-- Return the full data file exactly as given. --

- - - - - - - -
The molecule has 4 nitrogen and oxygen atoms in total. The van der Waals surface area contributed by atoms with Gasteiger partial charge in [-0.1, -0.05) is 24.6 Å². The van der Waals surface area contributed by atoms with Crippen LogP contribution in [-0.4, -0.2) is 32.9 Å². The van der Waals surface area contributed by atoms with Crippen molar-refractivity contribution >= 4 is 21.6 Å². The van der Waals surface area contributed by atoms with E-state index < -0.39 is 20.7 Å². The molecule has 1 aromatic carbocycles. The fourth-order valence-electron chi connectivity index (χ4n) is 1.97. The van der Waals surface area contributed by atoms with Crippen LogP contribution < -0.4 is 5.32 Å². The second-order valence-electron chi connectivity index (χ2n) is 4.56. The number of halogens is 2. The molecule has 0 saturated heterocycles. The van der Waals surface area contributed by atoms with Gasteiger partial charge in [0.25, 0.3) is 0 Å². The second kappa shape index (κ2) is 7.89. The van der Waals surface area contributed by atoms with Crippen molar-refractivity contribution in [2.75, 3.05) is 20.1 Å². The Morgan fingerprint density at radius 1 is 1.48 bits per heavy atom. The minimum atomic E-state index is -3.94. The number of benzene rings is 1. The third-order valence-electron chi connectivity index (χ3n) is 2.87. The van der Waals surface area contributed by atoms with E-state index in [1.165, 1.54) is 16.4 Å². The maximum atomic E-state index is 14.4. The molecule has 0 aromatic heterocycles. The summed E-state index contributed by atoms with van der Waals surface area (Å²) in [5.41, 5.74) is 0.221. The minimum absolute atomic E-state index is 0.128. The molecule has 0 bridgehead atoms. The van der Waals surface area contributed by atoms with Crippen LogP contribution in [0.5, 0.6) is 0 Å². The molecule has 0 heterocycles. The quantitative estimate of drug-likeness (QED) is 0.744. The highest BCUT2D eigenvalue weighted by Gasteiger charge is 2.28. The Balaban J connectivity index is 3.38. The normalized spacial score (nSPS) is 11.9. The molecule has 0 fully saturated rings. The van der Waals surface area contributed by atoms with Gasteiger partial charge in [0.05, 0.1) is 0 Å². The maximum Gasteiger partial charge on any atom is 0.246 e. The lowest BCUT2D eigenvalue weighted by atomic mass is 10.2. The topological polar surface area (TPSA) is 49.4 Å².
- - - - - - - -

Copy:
The molecule has 4 nitrogen and oxygen atoms in total. The van der Waals surface area contributed by atoms with Gasteiger partial charge in [-0.1, -0.05) is 24.6 Å². The van der Waals surface area contributed by atoms with Crippen LogP contribution in [-0.4, -0.2) is 32.9 Å². The van der Waals surface area contributed by atoms with Crippen molar-refractivity contribution >= 4 is 21.6 Å². The van der Waals surface area contributed by atoms with E-state index < -0.39 is 20.7 Å². The molecule has 1 aromatic carbocycles. The fourth-order valence-electron chi connectivity index (χ4n) is 1.97. The van der Waals surface area contributed by atoms with Crippen LogP contribution < -0.4 is 5.32 Å². The second-order valence-electron chi connectivity index (χ2n) is 4.56. The number of halogens is 2. The molecule has 0 saturated heterocycles. The van der Waals surface area contributed by atoms with Gasteiger partial charge in [0.25, 0.3) is 0 Å². The second kappa shape index (κ2) is 7.89. The van der Waals surface area contributed by atoms with Crippen molar-refractivity contribution in [2.75, 3.05) is 20.1 Å². The Morgan fingerprint density at radius 1 is 1.48 bits per heavy atom. The minimum atomic E-state index is -3.94. The number of benzene rings is 1. The third-order valence-electron chi connectivity index (χ3n) is 2.87. The van der Waals surface area contributed by atoms with E-state index in [1.165, 1.54) is 16.4 Å². The maximum atomic E-state index is 14.4. The molecule has 0 aromatic heterocycles. The summed E-state index contributed by atoms with van der Waals surface area (Å²) in [5.41, 5.74) is 0.221. The minimum absolute atomic E-state index is 0.128. The molecule has 0 bridgehead atoms. The van der Waals surface area contributed by atoms with Crippen LogP contribution in [0.5, 0.6) is 0 Å². The molecule has 0 heterocycles. The quantitative estimate of drug-likeness (QED) is 0.744. The highest BCUT2D eigenvalue weighted by Gasteiger charge is 2.28. The Balaban J connectivity index is 3.38. The normalized spacial score (nSPS) is 11.9. The molecule has 0 fully saturated rings. The van der Waals surface area contributed by atoms with Gasteiger partial charge in [0.05, 0.1) is 0 Å². The maximum Gasteiger partial charge on any atom is 0.246 e. The lowest BCUT2D eigenvalue weighted by atomic mass is 10.2. The topological polar surface area (TPSA) is 49.4 Å².